This week in San Antonio, three dozen conservationists from Canada, Mexico, and the U.S. staged a four-day workshop organized by the Commission for Environmental Cooperation, a tri-national organization focused on the protection, conservation, and enhancement of North America’s environment. The topic of discussion: how to expand the National Wildlife Federation (NWF)’s Mayor’s Monarch Pledge program, which aims to increase Monarch butterfly and pollinator habit to Canada and Mexico.

The group met in San Antonio in response to an invitation from the office of Mayor Ivy Taylor, who signed the pledge and made San Antonio the first Monarch Butterfly Champion City in December of 2015.

Children gasp at butterflies as they are released.
The first Monarch Butterfly and Pollinator Festival at the Pearl took place last fall as part of San Antonio’s status as the nation’s first Monarch Butterfly Champion City. Credit: Scott Ball / Rivard Report

Representatives from Montreal, Chicago, Saltillo, and elsewhere joined local Monarch butterfly and pollinator advocates at the University of Texas at San Antonio’s Downtown Campus to share lessons on engaging their communities in Monarch butterfly activism.

Peter Neufeld, city manager for Leamington, Canada, told the group he is working to convince his town to rethink its identity as the “Tomato Capital of Canada” to become a Monarch butterfly and ecotourism destination. For more than 100 years, Leamington hosted a Heinz ketchup factory that employed hundreds of people. The plant closed in 2014.

“We’re not about Monarchs, we’re about tomatoes,” Neufeld told the group, channeling the mindset of his community.

Neufeld partnered with Parks Canada to create the Monarch Trail, which will connect the small township on the shore of Lake Erie to Point Pelee National Park. Point Pelee serves as a famous Monarch butterfly gateway, “the Great Lakes Funnel,” said Neufeld, where Monarchs gather in early autumn. There, they await south winds to blow them across the great lake. Neufeld noted that loads of ecotourists head to Point Pelee each fall to catch glimpses of the Monarchs.

“Every one of them has to pass through Leavington,” he said.

Jose Luis Gallardo, mayor of Jaumave in Tamaulipas, Mexico, described how 17 local farmers in his community have committed to growing late season sunflowers for migrating Monarchs. Gallardo and his wife even kicked off Jaumave’s participation in the Monarch Watch tagging program last fall, a citizen science initiative that tracks the butterflies as they migrate south. The efforts have helped create a new ecotourism economy for the small community, which now hosts a Monarch butterfly festival that runs from late October through Day of the Dead in early November.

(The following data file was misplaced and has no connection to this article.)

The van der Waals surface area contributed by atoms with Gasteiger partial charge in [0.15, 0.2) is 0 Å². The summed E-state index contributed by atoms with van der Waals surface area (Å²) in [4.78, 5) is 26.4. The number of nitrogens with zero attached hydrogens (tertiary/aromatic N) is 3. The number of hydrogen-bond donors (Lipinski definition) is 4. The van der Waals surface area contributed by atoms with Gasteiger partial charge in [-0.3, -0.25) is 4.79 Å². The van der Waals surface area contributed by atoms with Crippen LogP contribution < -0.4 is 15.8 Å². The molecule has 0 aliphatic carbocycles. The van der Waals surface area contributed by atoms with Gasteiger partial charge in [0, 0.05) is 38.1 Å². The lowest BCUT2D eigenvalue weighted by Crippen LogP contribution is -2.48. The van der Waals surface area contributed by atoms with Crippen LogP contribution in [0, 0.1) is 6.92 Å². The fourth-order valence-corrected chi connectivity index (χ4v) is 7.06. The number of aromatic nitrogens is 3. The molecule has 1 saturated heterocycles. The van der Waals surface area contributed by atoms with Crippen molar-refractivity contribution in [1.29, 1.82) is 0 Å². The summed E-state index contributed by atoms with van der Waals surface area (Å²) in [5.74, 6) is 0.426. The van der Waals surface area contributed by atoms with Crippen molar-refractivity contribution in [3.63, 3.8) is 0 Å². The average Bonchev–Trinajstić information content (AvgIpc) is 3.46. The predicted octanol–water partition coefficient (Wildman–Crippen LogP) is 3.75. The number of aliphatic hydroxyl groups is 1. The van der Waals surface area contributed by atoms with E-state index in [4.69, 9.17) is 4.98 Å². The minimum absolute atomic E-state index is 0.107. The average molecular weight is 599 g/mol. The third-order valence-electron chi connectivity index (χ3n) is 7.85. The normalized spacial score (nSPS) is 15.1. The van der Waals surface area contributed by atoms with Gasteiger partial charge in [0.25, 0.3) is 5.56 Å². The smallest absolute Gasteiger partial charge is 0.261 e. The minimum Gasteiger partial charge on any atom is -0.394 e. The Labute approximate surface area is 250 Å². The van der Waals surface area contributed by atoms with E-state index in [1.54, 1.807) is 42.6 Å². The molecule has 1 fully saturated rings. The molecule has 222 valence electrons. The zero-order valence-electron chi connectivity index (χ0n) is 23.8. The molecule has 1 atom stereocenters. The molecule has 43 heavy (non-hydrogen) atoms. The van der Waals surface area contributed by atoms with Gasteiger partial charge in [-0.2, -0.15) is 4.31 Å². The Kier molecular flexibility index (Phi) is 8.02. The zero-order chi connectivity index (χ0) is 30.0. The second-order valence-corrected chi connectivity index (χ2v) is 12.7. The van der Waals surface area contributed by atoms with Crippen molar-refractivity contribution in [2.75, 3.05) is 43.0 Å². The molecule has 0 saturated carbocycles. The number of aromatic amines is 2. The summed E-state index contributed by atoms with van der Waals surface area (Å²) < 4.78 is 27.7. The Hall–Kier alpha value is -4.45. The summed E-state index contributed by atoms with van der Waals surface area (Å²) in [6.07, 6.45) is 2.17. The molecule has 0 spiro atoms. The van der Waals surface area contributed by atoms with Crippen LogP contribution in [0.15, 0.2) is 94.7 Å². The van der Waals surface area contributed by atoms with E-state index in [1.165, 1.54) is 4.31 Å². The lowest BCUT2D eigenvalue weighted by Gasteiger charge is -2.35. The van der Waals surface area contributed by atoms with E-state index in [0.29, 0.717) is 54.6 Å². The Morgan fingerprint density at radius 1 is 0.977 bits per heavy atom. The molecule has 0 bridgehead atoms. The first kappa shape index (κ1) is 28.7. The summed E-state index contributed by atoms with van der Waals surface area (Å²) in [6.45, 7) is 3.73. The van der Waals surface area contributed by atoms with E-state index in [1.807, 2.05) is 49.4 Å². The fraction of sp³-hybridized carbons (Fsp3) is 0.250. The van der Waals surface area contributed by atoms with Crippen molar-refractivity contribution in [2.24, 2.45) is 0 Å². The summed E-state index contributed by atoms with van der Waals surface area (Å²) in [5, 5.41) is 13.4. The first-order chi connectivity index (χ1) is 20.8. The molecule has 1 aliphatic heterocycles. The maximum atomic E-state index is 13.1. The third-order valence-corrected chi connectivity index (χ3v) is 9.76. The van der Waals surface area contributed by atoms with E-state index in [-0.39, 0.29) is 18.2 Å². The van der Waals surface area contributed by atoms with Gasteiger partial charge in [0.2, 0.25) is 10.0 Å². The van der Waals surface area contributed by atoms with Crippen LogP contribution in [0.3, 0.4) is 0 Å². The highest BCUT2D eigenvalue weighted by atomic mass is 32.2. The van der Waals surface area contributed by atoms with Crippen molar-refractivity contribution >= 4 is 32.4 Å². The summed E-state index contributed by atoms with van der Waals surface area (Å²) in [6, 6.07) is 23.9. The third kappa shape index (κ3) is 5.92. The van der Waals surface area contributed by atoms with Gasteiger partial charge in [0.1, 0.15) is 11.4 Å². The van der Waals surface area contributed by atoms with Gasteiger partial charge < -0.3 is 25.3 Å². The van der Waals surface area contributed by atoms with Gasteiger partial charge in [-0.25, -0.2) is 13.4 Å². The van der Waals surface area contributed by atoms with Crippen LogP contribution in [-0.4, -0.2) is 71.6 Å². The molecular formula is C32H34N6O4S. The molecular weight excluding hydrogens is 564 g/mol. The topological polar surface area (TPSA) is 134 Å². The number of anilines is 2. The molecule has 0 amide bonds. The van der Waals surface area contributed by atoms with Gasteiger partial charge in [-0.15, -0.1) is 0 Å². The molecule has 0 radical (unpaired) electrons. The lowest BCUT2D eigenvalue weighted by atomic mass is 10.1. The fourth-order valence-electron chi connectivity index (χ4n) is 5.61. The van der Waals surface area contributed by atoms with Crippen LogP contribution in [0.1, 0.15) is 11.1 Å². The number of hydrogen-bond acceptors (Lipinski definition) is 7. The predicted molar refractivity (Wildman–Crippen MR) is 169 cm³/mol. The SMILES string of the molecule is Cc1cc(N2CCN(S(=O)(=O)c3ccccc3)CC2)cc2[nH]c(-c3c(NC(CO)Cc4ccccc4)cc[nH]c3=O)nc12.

San Antonio was well represented at the workshop by UTSA, the San Antonio River Authority, the San Antonio Zoo, the Mayor’s Office, Texas Butterfly Ranch and others. Grace Barnett, local Monarch outreach coordinator for the NWF, shared how San Antonio pollinator advocates have worked together to create a soon-to-be-announced citywide Monarch butterfly conservation plan.

Few at the gathering felt comfortable commenting on potential changes in pollinator politics under a Trump administration. One international visitor said she preferred not to be quoted as it might jeopardize her pending visa status. Manon Lynne Crôteau, communications director of the David Suzuki Foundation in Montreal, Canada, did not hesitate.

“We’re used to this,” said Crôteau, citing a previously conservative Canadian administration that attempted to muzzle scientists and deny climate change. “Regardless of who’s in office, there’s a growing movement of citizens, communities, and organizations working toward environmental justice.

“The people have a voice. I’m optimistic.”

Monika Maeckle

Monika Maeckle

Rivard Report co-founder Monika Maeckle writes about pollinators, native plants, and the ecosystems that sustain them at the Texas Butterfly Ranch website. She is also the founder and director of the Monarch...